And this is why I would urge you to stop thinking in terms of “Us vs Them.” Start thinking in terms of, “We.” The line that begins our Constitution does not read, “Us the People … ” It reads, “We the People … ” And that’s all of us. Every single person who draws breath, whose heart beats. Certainly I realize this is easier said than done. I know what I’m asking you to do is not easy. It is in fact terribly difficult.

The only way forward that does not end in bloodshed, terror and repression is, “We.” We cannot afford to fight among ourselves. Especially those with whom we may have more in common than not. We must support each other and stand up for each other. Gay people must fight for trans people. Trans people for people of color. People of color for Muslims.  Muslims for women. Women for immigrants. We must all fight for each other, not against.

But also, we must not allow ourselves to be, “othered.” We cannot withdraw from the MAGAs and let them take space from us in which they may nurture their mistaken ideologies. As much as is possible, we need to participate; speak up when we are spoken against; be part of both our larger and local communities; join civic organizations; run for public office, even if it’s just the local library or school board. Go out. Be seen. The local bar is your bar too. The local park is for all of us as is the courthouse, the statehouse, and the White House. These are the People’s Houses, which means they are ours.

It’s not going to be easy, or even safe. You will almost certainly be made to feel unwelcome and unwanted in many of these spaces. Just remember, you belong there just as much as anyone else. Without you, there is no one to speak up, no one to oppose malicious ideologies and insidious untruths.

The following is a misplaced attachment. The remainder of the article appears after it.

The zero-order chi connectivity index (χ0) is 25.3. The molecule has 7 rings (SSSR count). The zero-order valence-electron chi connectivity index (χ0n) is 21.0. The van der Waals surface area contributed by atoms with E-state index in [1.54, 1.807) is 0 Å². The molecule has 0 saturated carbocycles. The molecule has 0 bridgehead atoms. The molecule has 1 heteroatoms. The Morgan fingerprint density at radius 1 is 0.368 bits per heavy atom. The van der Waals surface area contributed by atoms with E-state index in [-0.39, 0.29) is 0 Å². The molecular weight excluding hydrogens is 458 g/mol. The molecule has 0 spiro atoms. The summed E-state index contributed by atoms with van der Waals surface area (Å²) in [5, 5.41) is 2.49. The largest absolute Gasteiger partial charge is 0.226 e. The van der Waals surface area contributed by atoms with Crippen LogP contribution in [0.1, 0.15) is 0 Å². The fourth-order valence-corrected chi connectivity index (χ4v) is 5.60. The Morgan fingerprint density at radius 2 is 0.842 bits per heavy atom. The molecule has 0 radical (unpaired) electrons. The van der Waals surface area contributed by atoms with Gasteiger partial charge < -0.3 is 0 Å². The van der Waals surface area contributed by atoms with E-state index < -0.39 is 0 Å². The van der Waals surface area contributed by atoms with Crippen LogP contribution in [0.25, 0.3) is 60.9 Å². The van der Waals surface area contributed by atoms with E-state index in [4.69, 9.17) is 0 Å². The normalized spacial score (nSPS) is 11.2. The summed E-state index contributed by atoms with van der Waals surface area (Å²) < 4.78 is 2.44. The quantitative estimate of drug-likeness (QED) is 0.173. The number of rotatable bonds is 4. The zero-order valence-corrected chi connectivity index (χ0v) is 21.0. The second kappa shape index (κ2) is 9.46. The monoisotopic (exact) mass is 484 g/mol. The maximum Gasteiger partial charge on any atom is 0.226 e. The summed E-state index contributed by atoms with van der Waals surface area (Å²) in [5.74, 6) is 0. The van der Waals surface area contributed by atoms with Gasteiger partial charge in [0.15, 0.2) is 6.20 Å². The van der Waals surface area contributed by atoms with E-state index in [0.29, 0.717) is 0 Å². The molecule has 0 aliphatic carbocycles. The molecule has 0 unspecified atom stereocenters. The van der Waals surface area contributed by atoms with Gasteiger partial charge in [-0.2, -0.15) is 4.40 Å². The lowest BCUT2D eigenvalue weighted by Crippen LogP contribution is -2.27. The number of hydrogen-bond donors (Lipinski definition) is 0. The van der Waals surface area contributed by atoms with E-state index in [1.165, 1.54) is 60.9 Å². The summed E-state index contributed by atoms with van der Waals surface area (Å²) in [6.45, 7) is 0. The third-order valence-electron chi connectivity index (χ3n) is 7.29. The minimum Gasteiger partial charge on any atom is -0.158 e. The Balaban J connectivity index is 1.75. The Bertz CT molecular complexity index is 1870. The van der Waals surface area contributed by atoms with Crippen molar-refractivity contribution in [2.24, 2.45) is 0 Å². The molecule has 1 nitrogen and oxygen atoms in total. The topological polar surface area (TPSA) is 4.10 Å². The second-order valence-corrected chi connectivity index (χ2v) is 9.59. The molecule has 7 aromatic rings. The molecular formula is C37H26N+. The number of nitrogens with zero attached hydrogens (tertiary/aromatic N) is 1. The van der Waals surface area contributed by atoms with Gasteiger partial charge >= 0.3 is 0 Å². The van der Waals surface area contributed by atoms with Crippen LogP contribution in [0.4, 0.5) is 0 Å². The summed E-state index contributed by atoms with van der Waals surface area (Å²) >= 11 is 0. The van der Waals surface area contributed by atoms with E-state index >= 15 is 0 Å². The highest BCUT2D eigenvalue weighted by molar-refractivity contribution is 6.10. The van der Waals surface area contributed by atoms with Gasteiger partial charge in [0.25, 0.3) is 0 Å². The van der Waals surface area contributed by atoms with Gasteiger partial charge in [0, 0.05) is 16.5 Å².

And if you make space and create visibility, then others will feel they might belong too. It takes one person to claim a foothold, so that we all might claim a space. It takes participation and inclusion to become a community. It takes “we” to make it strong.

And I have to believe that we can do this. Because the alternative is scary, indeed.


*Lorelei Erisis is an actor, activist, adventurer and pageant queen. Send your questions about trans issues, gender and sexuality to her at:


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1 Comment on "Ask A Trans Woman: A Path Forward Through Dark and Dangerous Times, MAGA"

  1. As for feeling unsafe in the current political climate, here is my experience:
    I’m a transwoman who started transitioning last year and started RLE this past January. I am also an amateur astronomer. Yesterday (August 21st), in case you slept through it, there was a total solar eclipse visible across the United States, coming ashore in Oregon and exiting in South Carolina. I watched the eclipse from my home in northern Massachusetts, where the eclipse was only about 63%. I’m old enough that I may not live to see another total eclipse in North America.

    Why didn’t I travel to some place along the path of totality? Look at a map of the eclipse path — with almost no exceptions, the states through which the eclipse went are MAGA states, where transphobia is alive and well and encouraged by the local politicians and clergy. There’s a lot more to being safe for this astronomer than just having the right viewing glasses!